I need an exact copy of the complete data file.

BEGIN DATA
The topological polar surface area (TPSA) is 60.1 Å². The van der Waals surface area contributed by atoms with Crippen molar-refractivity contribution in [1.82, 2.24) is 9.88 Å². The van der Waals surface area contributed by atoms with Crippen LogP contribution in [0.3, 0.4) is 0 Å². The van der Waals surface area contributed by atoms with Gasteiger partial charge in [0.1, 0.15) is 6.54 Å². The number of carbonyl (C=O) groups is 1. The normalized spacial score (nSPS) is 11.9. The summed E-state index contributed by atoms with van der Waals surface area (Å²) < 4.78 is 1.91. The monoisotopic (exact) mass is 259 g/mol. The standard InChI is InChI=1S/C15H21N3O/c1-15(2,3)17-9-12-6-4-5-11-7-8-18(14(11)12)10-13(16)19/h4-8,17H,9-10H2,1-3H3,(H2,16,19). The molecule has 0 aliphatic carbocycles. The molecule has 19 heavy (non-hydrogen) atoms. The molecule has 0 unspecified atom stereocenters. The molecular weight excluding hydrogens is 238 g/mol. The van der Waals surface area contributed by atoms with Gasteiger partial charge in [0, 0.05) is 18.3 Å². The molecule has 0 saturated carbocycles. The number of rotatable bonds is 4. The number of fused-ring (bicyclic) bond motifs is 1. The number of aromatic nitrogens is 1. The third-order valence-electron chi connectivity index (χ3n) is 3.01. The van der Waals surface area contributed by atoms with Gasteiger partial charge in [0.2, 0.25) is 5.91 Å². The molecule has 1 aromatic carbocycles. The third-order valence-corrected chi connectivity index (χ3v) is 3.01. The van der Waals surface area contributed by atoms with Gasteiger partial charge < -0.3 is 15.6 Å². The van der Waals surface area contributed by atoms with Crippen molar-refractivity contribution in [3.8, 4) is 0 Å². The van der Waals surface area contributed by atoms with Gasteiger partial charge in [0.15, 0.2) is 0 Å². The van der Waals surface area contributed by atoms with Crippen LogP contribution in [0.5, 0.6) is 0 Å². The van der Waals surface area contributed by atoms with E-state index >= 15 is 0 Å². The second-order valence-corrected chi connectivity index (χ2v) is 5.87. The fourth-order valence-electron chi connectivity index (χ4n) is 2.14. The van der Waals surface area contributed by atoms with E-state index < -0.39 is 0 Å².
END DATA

The topological polar surface area (TPSA) is 60.1 Å². The van der Waals surface area contributed by atoms with Crippen molar-refractivity contribution in [1.82, 2.24) is 9.88 Å². The van der Waals surface area contributed by atoms with Crippen LogP contribution in [0.3, 0.4) is 0 Å². The van der Waals surface area contributed by atoms with Gasteiger partial charge in [0.1, 0.15) is 6.54 Å². The number of carbonyl (C=O) groups is 1. The normalized spacial score (nSPS) is 11.9. The summed E-state index contributed by atoms with van der Waals surface area (Å²) < 4.78 is 1.91. The monoisotopic (exact) mass is 259 g/mol. The standard InChI is InChI=1S/C15H21N3O/c1-15(2,3)17-9-12-6-4-5-11-7-8-18(14(11)12)10-13(16)19/h4-8,17H,9-10H2,1-3H3,(H2,16,19). The molecule has 0 aliphatic carbocycles. The molecule has 19 heavy (non-hydrogen) atoms. The molecule has 0 unspecified atom stereocenters. The molecular weight excluding hydrogens is 238 g/mol. The van der Waals surface area contributed by atoms with Gasteiger partial charge in [0, 0.05) is 18.3 Å². The molecule has 0 saturated carbocycles. The number of rotatable bonds is 4. The number of fused-ring (bicyclic) bond motifs is 1. The number of aromatic nitrogens is 1. The third-order valence-electron chi connectivity index (χ3n) is 3.01. The van der Waals surface area contributed by atoms with Gasteiger partial charge in [0.2, 0.25) is 5.91 Å². The molecule has 1 aromatic carbocycles. The third-order valence-corrected chi connectivity index (χ3v) is 3.01. The van der Waals surface area contributed by atoms with Gasteiger partial charge < -0.3 is 15.6 Å². The van der Waals surface area contributed by atoms with Crippen molar-refractivity contribution in [3.8, 4) is 0 Å². The van der Waals surface area contributed by atoms with Gasteiger partial charge in [0.15, 0.2) is 0 Å². The van der Waals surface area contributed by atoms with Crippen LogP contribution in [0.5, 0.6) is 0 Å². The van der Waals surface area contributed by atoms with E-state index >= 15 is 0 Å². The second-order valence-corrected chi connectivity index (χ2v) is 5.87. The fourth-order valence-electron chi connectivity index (χ4n) is 2.14. The van der Waals surface area contributed by atoms with E-state index < -0.39 is 0 Å².